You don’t even realize how many personal care and beauty products you use everyday, from that glob of toothpaste in the morning to makeup wipes to clean the day’s grime off at night. As a result, we’re putting hundreds of different chemicals onto and into our bodies everyday. Shouldn’t you know what some of those things are? In this column, we chat with cosmetic chemists, doctors, and other experts to dive deep into the ingredient lists of your favorite products.
Otherwise known as: Sodium Laureth Sulfate, Sodium Lauryl Sulfate, Ammonium Laureth Sulfate, Sodium Lauryl Ether Sulfate, SLS, SLES
What they do: Sulfates are cleansing agents that add foaminess to products.
Where you’ll find them: Shampoo, hand soap, body wash, face soap, toothpaste.
Potential side effects: They can be harsh and cause irritation on the skin and scalp, and also strip hair of oils (because they are cleansers, after all).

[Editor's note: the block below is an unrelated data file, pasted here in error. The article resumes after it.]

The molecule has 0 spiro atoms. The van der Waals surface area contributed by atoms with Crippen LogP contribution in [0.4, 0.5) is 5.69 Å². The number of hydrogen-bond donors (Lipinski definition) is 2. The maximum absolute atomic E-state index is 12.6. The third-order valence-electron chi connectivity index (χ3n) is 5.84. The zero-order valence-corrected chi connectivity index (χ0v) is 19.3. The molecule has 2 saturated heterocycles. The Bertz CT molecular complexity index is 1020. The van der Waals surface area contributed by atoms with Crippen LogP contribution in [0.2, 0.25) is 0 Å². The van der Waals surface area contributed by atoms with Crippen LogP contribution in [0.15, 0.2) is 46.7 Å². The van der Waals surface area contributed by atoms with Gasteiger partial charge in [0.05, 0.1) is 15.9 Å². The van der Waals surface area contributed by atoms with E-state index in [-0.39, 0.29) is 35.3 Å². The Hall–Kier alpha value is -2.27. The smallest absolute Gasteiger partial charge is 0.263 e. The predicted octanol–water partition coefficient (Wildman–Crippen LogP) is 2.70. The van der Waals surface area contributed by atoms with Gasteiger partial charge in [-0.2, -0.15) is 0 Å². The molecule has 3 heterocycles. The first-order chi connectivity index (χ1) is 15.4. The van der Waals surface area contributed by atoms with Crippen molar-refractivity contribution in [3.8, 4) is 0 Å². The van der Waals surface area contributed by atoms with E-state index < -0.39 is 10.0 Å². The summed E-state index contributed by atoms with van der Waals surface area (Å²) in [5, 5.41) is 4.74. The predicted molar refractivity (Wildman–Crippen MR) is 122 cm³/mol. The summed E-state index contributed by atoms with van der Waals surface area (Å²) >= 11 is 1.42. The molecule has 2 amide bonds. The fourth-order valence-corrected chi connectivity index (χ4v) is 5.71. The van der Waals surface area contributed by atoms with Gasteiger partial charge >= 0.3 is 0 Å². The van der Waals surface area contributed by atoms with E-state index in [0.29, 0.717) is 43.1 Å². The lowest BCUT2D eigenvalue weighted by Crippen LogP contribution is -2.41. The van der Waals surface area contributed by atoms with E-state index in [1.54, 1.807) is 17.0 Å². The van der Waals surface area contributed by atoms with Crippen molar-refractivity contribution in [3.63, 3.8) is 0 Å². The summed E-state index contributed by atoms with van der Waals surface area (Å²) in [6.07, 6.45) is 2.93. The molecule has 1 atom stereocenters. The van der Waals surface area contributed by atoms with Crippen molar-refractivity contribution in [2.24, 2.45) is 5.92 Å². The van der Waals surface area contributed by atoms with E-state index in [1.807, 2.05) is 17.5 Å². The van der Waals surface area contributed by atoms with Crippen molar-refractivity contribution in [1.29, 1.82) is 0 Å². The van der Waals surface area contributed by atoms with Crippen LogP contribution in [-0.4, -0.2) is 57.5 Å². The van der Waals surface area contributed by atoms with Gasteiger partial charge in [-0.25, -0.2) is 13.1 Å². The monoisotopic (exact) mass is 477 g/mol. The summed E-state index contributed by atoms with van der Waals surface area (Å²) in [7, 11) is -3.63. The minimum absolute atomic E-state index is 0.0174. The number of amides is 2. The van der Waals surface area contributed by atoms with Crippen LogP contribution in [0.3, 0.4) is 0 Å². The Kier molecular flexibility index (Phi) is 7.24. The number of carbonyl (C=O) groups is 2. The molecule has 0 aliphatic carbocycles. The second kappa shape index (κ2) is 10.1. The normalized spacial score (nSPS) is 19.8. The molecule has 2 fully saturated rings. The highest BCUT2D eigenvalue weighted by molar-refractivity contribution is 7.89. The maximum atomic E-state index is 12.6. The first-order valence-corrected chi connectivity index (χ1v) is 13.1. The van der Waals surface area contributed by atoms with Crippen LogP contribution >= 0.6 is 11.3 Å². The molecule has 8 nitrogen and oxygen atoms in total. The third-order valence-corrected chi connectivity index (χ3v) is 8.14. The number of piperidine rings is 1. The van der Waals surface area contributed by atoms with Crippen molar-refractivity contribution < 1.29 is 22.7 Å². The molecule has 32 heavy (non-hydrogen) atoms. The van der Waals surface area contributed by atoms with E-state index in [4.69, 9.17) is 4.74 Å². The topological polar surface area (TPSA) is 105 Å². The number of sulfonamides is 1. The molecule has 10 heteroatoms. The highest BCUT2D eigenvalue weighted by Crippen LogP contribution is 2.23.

Toxicity profile: Sulfates on their own don’t have toxicity concerns, beyond the potential for irritation. However, when manufacturing the products to create the sulfate compound, a by-product called 1,4 dioxane may be found in trace amounts, a by-product proven carcinogenic to mice in the 1970s. The FDA’s statement on 1,4 dioxane acknowledges that while it is carcinogenic in large amounts, a scant dose is found in cosmetics, so it’s not dangerous. The agency has issued guidelines to the cosmetics industry on how to reduce 1,4 dioxane in products, but there is no specific law governing its use.
Expert opinion: According to David Pollock, an expert with years of beauty industry experience who is now an advocate for safe cosmetics, not every sulfate produces toxic by-products. Read labels carefully, because any chemical name ending in “-eth” has the potential to produce 1,4 dioxane. Pollock points out that while trace amounts might not be that concerning, most people use multiple foamy products a day, potentially increasing their exposure level. Also, keep in mind that sulfate manufacturing is not the only process that produces 1,4 dioxane: PEGs or polyethylene glycols are also common 1,4 dioxane producers.
Alternatives: Look for products that say “sulfate-free” on them. An increasing number of brands are producing shampoos and soaps without the harmful chemicals, and oil-based face and body cleansers, which are more gentle, are becoming much more common.